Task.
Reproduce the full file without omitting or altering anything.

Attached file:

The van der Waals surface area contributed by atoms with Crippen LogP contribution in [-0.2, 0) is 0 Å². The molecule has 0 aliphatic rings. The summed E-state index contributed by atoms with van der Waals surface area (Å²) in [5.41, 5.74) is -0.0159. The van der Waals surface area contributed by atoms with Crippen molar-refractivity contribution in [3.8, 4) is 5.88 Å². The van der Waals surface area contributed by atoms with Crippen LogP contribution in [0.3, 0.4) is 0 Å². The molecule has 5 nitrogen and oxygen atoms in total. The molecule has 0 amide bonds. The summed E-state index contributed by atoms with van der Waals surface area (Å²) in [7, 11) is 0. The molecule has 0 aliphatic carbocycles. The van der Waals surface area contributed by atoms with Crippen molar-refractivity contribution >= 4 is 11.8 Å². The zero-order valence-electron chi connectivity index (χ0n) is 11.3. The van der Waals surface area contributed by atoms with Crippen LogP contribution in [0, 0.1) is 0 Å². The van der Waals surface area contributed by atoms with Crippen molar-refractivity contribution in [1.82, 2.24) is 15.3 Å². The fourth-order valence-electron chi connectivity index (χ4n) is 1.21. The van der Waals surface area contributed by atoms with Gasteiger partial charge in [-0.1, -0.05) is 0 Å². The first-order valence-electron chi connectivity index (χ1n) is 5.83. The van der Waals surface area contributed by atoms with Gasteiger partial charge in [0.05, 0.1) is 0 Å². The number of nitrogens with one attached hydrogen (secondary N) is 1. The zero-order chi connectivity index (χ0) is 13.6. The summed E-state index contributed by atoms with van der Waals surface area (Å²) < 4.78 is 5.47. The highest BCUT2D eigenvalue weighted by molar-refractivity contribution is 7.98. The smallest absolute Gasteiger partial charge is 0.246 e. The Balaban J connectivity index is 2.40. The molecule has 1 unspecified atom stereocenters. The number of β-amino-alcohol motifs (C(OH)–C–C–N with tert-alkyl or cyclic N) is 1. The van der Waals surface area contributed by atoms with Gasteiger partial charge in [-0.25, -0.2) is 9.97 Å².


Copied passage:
The van der Waals surface area contributed by atoms with Crippen LogP contribution in [-0.2, 0) is 0 Å². The molecule has 0 aliphatic rings. The summed E-state index contributed by atoms with van der Waals surface area (Å²) in [5.41, 5.74) is -0.0159. The van der Waals surface area contributed by atoms with Crippen molar-refractivity contribution in [3.8, 4) is 5.88 Å². The van der Waals surface area contributed by atoms with Crippen LogP contribution in [0.3, 0.4) is 0 Å². The molecule has 5 nitrogen and oxygen atoms in total. The molecule has 0 amide bonds. The summed E-state index contributed by atoms with van der Waals surface area (Å²) in [7, 11) is 0. The molecule has 0 aliphatic carbocycles. The van der Waals surface area contributed by atoms with Crippen molar-refractivity contribution >= 4 is 11.8 Å². The zero-order valence-electron chi connectivity index (χ0n) is 11.3. The van der Waals surface area contributed by atoms with Crippen LogP contribution in [0, 0.1) is 0 Å². The van der Waals surface area contributed by atoms with Crippen molar-refractivity contribution in [1.82, 2.24) is 15.3 Å². The fourth-order valence-electron chi connectivity index (χ4n) is 1.21. The van der Waals surface area contributed by atoms with Gasteiger partial charge in [-0.1, -0.05) is 0 Å². The first-order valence-electron chi connectivity index (χ1n) is 5.83. The van der Waals surface area contributed by atoms with Gasteiger partial charge in [0.05, 0.1) is 0 Å². The number of nitrogens with one attached hydrogen (secondary N) is 1. The zero-order chi connectivity index (χ0) is 13.6. The summed E-state index contributed by atoms with van der Waals surface area (Å²) < 4.78 is 5.47. The highest BCUT2D eigenvalue weighted by molar-refractivity contribution is 7.98. The smallest absolute Gasteiger partial charge is 0.246 e. The Balaban J connectivity index is 2.40. The molecule has 1 unspecified atom stereocenters. The number of β-amino-alcohol motifs (C(OH)–C–C–N with tert-alkyl or cyclic N) is 1. The van der Waals surface area contributed by atoms with Gasteiger partial charge in [-0.25, -0.2) is 9.97 Å².